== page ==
Then, ask them to visualize a trusted adult approaching them & validating their feelings. How would they have felt if their emotions were acknowledged, they were encouraged to express themselves, & offered help with whatever they were feeling, instead of being dismissed? This type of dialogue can begin a shift in their perspective of gentle parenting.

In addition, mention that you give your kids space when they’re dysregulated, but always go back to teach them once they’ve calmed down because that’s when their brains are better able to receive & process the lesson.

By doing this, you’re modeling healthy ways to communicate their needs & feelings in the future. They’re learning how to self-regulate, maintain better mental health by not being overcome by their circumstances, & problem-solve without using scare tactics, aggression, control, manipulation, or avoidance. Practice & mastery of these skills will greatly help them survive the “real world”.

Another good tactic is to remind your parents or in-laws of the cycles they’ve broken (if applicable). Ask them to think of just one thing they did differently from their parents while raising you. For my mom, it was supporting my decision to earn a college education because her parents denied her the opportunity, since they didn’t believe in women receiving higher education. My mom said that seeing me achieve something she wasn’t allowed to do made her feel proud, reaffirming that she made the right choice.

Then, I explained that the same way she did something with me that her parents didn’t agree with or understand with her, is exactly what I’m doing with my twins. I don’t need her understanding or approval. I just need for her to respect & trust in my parenting method, which will turn out fine, exactly like encouraging me to go to college turned out fine for her.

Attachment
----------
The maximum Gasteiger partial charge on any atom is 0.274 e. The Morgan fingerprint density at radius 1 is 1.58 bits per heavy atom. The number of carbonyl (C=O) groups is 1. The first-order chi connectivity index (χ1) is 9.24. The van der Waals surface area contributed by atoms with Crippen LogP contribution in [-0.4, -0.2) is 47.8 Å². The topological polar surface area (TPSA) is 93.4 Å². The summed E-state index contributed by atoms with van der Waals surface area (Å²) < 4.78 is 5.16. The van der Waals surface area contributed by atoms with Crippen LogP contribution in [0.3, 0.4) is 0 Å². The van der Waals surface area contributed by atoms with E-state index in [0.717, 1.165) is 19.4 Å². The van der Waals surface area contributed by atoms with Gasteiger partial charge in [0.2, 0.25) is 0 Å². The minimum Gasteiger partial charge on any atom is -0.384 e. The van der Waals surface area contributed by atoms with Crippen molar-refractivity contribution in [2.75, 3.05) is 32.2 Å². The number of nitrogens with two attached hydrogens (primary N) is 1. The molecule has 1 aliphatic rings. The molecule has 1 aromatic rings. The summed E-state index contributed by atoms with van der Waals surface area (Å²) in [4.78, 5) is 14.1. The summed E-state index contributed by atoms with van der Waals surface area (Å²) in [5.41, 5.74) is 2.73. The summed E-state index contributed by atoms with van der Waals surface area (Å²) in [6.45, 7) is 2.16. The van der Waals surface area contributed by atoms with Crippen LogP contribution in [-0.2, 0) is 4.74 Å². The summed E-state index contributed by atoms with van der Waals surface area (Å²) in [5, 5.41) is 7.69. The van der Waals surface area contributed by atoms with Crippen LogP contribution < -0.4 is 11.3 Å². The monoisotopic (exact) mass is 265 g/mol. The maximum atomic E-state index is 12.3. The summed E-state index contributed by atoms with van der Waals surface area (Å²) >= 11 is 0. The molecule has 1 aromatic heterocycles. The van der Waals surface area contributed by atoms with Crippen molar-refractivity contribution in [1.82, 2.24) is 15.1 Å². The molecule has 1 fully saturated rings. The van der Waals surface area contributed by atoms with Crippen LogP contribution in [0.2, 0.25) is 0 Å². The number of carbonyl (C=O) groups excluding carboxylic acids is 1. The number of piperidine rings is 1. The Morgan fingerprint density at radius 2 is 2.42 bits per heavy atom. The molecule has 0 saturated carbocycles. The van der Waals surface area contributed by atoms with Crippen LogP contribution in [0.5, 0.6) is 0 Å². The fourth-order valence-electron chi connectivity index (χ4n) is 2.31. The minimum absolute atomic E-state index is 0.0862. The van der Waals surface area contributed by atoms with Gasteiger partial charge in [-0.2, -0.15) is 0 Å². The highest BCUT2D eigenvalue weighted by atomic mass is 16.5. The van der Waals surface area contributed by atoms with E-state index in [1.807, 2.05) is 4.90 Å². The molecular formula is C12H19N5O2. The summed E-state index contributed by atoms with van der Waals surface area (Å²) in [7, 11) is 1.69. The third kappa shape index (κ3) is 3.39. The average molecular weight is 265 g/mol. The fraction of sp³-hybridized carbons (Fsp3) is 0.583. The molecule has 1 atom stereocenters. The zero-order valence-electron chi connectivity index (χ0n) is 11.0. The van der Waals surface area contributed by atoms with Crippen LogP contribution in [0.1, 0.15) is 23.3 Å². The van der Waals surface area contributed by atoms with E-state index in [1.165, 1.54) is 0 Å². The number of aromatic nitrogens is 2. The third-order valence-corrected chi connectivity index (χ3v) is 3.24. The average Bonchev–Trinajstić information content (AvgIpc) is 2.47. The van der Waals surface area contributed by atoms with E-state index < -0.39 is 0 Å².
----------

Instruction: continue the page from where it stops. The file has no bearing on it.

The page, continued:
Explaining to Your Spouse or Co-Parent

The first step to an empowered conversation with anyone is consent. Many times, parents who try to explain gentle parenting to their spouses fall short in this area. They come off as intrusive & the conversation feels more like a lecture. Also, not having their consent often leads to them feeling attacked & violated, especially in the middle of a child’s tantrum. That’s not the time for a conversation & will likely cause an argument.

Rachael confessed to being guilty of this with her husband in the past, as a result of her trauma response. He ended up feeling disrespected & undermined as a father. She had to learn to trust his heart, knowing that he’s a loving dad who always wants the best for their daughter. She worked at stepping away & allowing him to gentle-parent in his way, even if it wasn’t exactly how she’d do it. Over time, his confidence grew, he got fully onboard, & even steps in to give Rachael a breather whenever their daughter’s behaviors feel too overwhelming for her to handle.

You should know that although my husband has always been a gentle parent & is a school guidance counselor with extensive knowledge of child development, he’s human & has had his moments of being reactive. Last week, I overheard him tell one of the twins to “stop crying”, which was surprising because that’s a mutual boundary we’ve agreed upon. I knew something was off because he wouldn’t usually respond that way, so I waited about an hour before approaching him. I told him that I noticed his reaction & asked what he was feeling at that moment.

By approaching him this way, it showed him that I wasn’t judging him. I just wanted to check in with him to learn more, so he opened up. He admitted to feeling overwhelmed & acknowledged that he knew he messed up as soon as the words came out of his mouth. I didn’t have to say anything because he was remorseful. Ultimately, it’s important to show our partners grace throughout this process, especially in the beginning. Not only will it help your parenting, but it’ll also help improve your marriage.*